Court name
HC: Civil Division (Uganda)
Case number
Civil Suit-2016/39
Judgment date
23 February 2017

Mayanja v Uganda National Roads Authority (Civil Suit-2016/39) [2017] UGHCCD 62 (23 February 2017);

Cite this case
[2017] UGHCCD 62

THE REPUBLIC OF UGANDA

IN THE HIGH COURT OF UGANDA AT KAMPALA

CIVIL DIVISION

CIVIL SUIT NO. 039 OF 2016

PATRICK MAYANJA :::::::::::::::::::::::::::::::::::::::::::: PLAINTIFF

Versus

UGANDA NATIONAL ROADS AUTHORITY :::::::::::::: DEFENDANT

 

BEFORE: HON. MR. JUSTICE STEPHEN MUSOTA

RULING:

The brief facts of this case are that about 2009, the defendant’s agents were constructing the Gayaza Zirobwe Road and at Gayaza B LC1 Nangabo, Wakiso District.  The plaintiff by then owned a Kibanja at Gayaza where the road was supposed to pass.  That the plaintiff was compensated by the defendant for a small portion of land because the defendant was making a “Linear Compensation.”  In order to channel all the storm water in Gayaza Town, the defendant built two very large culverts under the road allowing heavy volumes of storm water and effluent to flow into the plaintiff’s land thus degrading a significant portion of it.

 

The plaintiff intended to build apartments on the said land but could not get planning permission over his land due to the fact that the defendant turned it into a confluence of effluent and storm water.  The plaintiff sought for an order of compensation, general damages and costs of the suit.

 

On the other hand, the defendant denied all the plaintiff’s claims and stated that it is not liable in law or in fact or responsible for the alleged improper manner in which the independent contractor performed his or her duty.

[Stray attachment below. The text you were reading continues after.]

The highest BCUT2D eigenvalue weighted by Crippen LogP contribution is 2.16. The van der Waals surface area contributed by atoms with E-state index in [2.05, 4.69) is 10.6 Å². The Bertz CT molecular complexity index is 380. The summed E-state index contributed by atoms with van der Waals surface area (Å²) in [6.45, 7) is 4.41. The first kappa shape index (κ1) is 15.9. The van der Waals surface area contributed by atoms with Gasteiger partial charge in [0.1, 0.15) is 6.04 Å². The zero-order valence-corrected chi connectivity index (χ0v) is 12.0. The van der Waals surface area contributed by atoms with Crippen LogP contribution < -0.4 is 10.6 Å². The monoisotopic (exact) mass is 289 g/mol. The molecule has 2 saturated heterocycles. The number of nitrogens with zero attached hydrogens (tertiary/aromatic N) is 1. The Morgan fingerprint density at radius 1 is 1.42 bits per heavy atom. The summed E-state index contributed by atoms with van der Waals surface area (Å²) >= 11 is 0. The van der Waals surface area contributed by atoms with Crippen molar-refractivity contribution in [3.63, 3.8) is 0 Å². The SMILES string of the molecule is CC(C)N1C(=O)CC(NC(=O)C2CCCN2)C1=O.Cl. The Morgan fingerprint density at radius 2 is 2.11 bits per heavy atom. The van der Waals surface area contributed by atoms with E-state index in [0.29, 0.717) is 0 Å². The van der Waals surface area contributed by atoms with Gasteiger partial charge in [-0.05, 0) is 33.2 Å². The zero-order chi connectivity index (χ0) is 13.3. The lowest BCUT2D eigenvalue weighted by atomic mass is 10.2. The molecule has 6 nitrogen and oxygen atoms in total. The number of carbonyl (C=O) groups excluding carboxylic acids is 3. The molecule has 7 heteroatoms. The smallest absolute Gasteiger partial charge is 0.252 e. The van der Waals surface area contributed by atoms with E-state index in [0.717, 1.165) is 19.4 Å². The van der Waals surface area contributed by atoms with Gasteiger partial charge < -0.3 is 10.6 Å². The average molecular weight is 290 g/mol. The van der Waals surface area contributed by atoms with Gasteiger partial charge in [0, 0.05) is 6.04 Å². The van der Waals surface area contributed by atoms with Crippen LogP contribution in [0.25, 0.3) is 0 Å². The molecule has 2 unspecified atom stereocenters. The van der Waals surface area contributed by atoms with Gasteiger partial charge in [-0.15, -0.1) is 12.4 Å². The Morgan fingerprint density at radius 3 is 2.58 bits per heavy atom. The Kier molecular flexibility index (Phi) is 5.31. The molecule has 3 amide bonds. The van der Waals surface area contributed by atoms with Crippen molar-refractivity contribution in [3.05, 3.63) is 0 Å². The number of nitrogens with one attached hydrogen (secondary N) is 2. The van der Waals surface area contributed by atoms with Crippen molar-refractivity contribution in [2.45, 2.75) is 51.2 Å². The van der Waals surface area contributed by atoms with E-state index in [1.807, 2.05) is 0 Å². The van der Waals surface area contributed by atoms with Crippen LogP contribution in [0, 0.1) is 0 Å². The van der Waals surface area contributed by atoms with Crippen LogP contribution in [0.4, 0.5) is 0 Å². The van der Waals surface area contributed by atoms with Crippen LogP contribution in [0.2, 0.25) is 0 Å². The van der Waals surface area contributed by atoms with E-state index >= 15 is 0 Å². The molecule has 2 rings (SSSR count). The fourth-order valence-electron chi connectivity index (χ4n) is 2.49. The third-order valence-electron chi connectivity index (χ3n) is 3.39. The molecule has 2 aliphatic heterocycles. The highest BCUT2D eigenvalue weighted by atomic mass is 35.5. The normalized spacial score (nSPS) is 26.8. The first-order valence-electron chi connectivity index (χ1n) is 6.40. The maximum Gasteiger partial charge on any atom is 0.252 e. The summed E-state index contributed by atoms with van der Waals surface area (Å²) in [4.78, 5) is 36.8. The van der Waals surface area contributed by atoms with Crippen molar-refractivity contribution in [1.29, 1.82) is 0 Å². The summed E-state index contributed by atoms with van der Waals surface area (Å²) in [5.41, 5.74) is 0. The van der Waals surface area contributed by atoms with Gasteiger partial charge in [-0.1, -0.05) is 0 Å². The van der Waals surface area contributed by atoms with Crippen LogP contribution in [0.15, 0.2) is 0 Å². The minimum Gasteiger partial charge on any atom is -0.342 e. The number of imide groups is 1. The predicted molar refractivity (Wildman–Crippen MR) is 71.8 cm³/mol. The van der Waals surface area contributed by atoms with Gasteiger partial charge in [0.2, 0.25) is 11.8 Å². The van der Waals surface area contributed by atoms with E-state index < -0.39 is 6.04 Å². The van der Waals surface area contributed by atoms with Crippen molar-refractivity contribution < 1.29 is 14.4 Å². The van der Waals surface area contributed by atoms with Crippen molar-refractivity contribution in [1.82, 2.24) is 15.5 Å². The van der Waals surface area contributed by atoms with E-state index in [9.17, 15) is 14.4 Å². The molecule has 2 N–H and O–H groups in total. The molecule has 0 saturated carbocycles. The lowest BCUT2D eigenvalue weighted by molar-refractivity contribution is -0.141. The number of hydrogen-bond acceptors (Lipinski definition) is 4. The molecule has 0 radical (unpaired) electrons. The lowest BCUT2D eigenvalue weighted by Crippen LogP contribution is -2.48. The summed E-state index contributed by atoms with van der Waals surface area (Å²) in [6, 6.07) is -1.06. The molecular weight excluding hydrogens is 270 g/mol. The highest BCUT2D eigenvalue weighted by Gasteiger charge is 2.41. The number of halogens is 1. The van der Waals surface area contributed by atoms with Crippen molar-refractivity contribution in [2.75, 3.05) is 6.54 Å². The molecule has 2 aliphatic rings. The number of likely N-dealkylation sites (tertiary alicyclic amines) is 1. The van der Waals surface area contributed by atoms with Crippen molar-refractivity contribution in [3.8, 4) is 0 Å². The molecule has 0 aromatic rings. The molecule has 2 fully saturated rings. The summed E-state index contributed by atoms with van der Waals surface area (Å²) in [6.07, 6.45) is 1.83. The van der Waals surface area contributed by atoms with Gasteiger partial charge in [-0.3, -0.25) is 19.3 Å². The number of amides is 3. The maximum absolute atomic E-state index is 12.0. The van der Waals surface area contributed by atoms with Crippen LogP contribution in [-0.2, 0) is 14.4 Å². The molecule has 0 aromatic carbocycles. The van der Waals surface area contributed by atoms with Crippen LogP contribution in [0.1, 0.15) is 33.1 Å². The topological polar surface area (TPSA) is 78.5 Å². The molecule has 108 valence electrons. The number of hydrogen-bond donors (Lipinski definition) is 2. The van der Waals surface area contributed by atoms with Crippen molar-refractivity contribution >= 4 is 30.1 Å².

The following issues were raised by the parties for court’s determination:

  1. Whether the plaintiff is entitled to compensation for the part of his land constructively taken over by the defendant for public use?
  2. Whether the plaintiff is entitled to the remedies sought?

 

The plaintiff’s suit was however dismissed under order 9 rule 22 of the Civil Procedure Rules for non appearance of the plaintiff.

 

The plaintiff then filed Miscellaneous Application No. 43 of 2015 under provisions of Section 98 of the Civil Procedure Act Cap. 71, Order 52 rules 1, 2 & 3 of the Civil Procedure Rules SI seeking to set aside the dismissal order in respect of HCCS No. 20 of 2011, Patrick Mayanja Versus Energo Project.

 

The plaintiff then sought among others to stay execution of the ruling and orders made in HCCS No. 20 of 2011 and sought a reinstatement of the suit by praying that the matter be heard on its merits.  The said application was also dismissed with costs on the 26th day of October 2016 on grounds that the applicant had no justifiable cause to set aside the dismissal of Civil Suit No. 20 of 2011.

 

However, the defendant’s counsel raised a preliminary objection stating that Civil Suit No. 20 of 2011 are one and the same as Civil Suit No. 39 of 2016 because the plaintiff lays the same claims as was in Civil Suit No. 20 of 2011 which was dismissed under order 9 rule 22 of the Civil Procedure Rules by this court.

 

The defendant’s counsel stated that the terms of Order 9 rule 23 clearly point to the fact that when an order to set aside is not granted by the court, the plaintiff is precluded from bringing a fresh suit in respect of the same cause of action.

 

On the other hand, the plaintiff replied that a party who intends to raise a preliminary objection must plead the same and must raise it in his or her pleadings as a point of law.  That the defendants should have pleaded the facts giving rise to the preliminary objection in its defence.  And that the defence does not at all allude to any earlier suit filed by the plaintiff and was dismissed by court.  That in the present case, neither the plaintiff nor the defendant pleaded the existence and dismissal of a prior suit.